Joseph Eggleston Johnston

Joseph Eggleston Johnston

Civil War (Confederate) · Confederate Army · General

One of the senior-ranking Confederate generals of the Civil War.

Mexican-American War (1846 - 1848)
Branch

Army

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Battles

Battle of Cerro Gordo, Battle of Chapultepec

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Rank

Brevet colonel of volunteers

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Conflict Period

Mexican-American War

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Served For

United States of America

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Civil War (Confederate) (1861 - 1865)
Service Start Date

1861

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Rank

General

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Conflict Period

Civil War (Confederate)

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Service End Date

1865

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Battles

First Battle of Bull Run, Peninsula Campaign, Vicksburg Campaign, Atlanta Campaign, Battle of Bentonville

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Commands held

Army of the Shenandoah; Army of Northern Virginia; Department of the West; Army of Tennessee; Department of South Carolina, Georgia and Florida; Department of North Carolina and Southern Virginia

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Branch

Confederate Army

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Served For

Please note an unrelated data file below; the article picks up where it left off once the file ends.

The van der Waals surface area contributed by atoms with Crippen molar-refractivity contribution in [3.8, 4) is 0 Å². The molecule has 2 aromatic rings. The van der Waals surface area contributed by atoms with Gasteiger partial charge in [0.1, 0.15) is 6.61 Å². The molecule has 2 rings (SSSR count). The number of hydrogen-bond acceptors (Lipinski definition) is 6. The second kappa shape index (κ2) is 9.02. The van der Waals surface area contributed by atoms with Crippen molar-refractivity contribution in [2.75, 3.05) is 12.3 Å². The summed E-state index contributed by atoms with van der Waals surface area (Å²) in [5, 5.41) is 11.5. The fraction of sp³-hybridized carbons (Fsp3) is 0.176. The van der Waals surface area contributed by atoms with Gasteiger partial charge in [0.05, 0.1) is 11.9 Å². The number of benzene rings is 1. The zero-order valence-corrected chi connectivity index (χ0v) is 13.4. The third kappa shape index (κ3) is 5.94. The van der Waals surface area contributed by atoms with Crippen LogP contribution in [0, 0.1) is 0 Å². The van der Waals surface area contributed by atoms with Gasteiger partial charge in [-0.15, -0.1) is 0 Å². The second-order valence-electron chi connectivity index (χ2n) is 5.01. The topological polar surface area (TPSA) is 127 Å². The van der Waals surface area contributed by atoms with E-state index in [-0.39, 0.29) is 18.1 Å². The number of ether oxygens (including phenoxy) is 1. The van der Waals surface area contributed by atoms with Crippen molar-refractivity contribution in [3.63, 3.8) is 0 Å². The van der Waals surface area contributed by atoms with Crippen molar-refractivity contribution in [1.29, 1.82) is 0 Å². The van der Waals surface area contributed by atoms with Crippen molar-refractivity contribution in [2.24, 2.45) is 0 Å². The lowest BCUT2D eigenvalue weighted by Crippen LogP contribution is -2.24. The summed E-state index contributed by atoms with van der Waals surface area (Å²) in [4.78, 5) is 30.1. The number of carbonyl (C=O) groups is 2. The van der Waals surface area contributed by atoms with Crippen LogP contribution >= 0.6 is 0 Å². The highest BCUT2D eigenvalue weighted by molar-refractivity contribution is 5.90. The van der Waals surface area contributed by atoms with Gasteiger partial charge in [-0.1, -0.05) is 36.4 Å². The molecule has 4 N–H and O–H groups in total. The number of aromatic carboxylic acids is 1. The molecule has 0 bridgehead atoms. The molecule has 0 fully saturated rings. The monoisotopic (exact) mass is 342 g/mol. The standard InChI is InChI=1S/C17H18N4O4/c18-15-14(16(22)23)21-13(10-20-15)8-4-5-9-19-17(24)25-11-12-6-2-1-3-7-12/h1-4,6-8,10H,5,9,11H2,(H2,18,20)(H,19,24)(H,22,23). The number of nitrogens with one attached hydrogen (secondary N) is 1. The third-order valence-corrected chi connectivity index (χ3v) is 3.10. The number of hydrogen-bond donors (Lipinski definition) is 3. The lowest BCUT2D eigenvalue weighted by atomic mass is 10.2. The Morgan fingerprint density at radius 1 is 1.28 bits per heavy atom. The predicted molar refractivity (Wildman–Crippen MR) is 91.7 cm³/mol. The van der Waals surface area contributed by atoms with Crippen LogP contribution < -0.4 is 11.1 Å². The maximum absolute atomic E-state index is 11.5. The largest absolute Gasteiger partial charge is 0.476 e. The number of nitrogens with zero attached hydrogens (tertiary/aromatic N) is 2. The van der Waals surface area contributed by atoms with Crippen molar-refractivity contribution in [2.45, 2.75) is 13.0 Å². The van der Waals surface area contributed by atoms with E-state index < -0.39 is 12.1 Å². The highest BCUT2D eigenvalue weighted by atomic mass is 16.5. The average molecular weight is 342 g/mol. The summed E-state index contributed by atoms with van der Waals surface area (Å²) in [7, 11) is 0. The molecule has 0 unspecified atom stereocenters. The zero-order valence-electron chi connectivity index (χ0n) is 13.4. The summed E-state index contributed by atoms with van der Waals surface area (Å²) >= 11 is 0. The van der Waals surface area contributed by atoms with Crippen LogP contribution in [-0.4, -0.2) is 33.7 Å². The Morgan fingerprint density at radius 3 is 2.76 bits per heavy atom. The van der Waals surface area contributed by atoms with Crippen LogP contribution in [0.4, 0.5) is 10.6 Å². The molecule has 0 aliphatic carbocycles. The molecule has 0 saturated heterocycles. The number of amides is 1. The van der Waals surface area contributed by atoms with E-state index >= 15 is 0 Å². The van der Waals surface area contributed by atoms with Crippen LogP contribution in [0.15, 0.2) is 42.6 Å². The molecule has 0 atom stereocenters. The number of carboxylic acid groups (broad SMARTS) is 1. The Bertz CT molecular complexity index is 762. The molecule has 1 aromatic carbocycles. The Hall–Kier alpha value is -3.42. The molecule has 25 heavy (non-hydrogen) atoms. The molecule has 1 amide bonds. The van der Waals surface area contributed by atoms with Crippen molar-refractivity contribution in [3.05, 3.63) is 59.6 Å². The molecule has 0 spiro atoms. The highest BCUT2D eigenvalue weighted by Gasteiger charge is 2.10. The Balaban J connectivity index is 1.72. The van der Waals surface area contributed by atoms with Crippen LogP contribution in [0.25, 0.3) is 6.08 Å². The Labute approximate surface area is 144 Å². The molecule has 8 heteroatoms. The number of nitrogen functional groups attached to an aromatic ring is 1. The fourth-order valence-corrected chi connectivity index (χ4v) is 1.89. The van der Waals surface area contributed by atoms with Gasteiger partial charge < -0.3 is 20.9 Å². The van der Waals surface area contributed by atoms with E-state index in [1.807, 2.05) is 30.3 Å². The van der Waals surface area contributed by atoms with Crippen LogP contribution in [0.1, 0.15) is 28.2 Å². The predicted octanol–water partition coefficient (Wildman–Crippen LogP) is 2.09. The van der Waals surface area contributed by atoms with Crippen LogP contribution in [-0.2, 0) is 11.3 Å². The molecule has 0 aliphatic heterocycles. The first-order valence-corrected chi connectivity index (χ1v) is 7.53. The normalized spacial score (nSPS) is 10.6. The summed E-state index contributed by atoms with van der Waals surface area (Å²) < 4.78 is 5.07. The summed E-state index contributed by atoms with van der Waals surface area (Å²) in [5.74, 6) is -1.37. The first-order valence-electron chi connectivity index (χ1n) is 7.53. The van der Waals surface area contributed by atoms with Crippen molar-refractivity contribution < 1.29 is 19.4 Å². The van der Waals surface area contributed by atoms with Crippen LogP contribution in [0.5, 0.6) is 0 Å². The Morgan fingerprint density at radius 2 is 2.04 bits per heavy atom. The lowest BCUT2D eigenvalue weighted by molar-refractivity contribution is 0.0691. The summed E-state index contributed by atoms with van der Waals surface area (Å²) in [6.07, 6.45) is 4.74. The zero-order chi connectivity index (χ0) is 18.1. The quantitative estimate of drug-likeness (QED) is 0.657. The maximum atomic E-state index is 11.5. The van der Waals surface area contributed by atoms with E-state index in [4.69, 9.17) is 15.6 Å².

United States of America

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Other Service
Branch

Army

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Conflict Period

Other Service

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Service Start Date

1829

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Service End Date

1861

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Rank

Brigadier General

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Served For

United States of America

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Stories about Joseph Eggleston Johnston

Johnston & Sherman

    The armies of Union general William T. Sherman and Confederate Joseph E. Johnston battled each other time and time again throughout the Atlanta and Carolinas campaigns in 1864 and ’65. But the two men never met in person until 17 April 1865, when, a week after Lee’s surrender to Grant, Johnston decided to surrender almost 90,000 of his and other Confederate troops to Sherman, the largest surrender of the war.

    The two men met three times during the surrender negotiations. Johnston convinced Sherman to try to end the war once and for all by negotiating both military and civil terms. But the document Sherman drew up was rejected by President Johnson and his cabinet, who felt the proposed terms were too lenient with the South, and they insisted that Sherman give Johnston the same terms that Grant gave Lee and not concern himself with civil matters. Sherman wasn’t surprised by the cabinet’s rejection of the proposed terms, and Johnston—ignoring a suggestion from the Confederate secretary of war to fall back with his troops to Georgia—agreed to the Grant-Lee terms, which admittedly were already fairly generous. Sherman also gave Johnston 10 days’ worth of rations for 25,000 men, and the two generals left with a high opinion of each other.

    Johnston never forgot Sherman’s generosity, and the two cultivated a friendship after the war. When Sherman died in 1891, Johnston, then 84 years old, attended his funeral as a pallbearer. It was a cold February day, but when Johnston was told he should put on his hat so he didn’t catch cold, Johnston replied, “If I were in [Sherman's] place, and he were standing in mine, he would not put on his hat.” Johnston consequently caught a cold at the funeral, which turned into pneumonia, and he died a month later.

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    Additional Info
    Owner:
    fold3_content - Anyone can contribute
    Created:
    10/25/2013
    Modified:
    7/31/2016
    View count:
    689 (recently viewed: 13)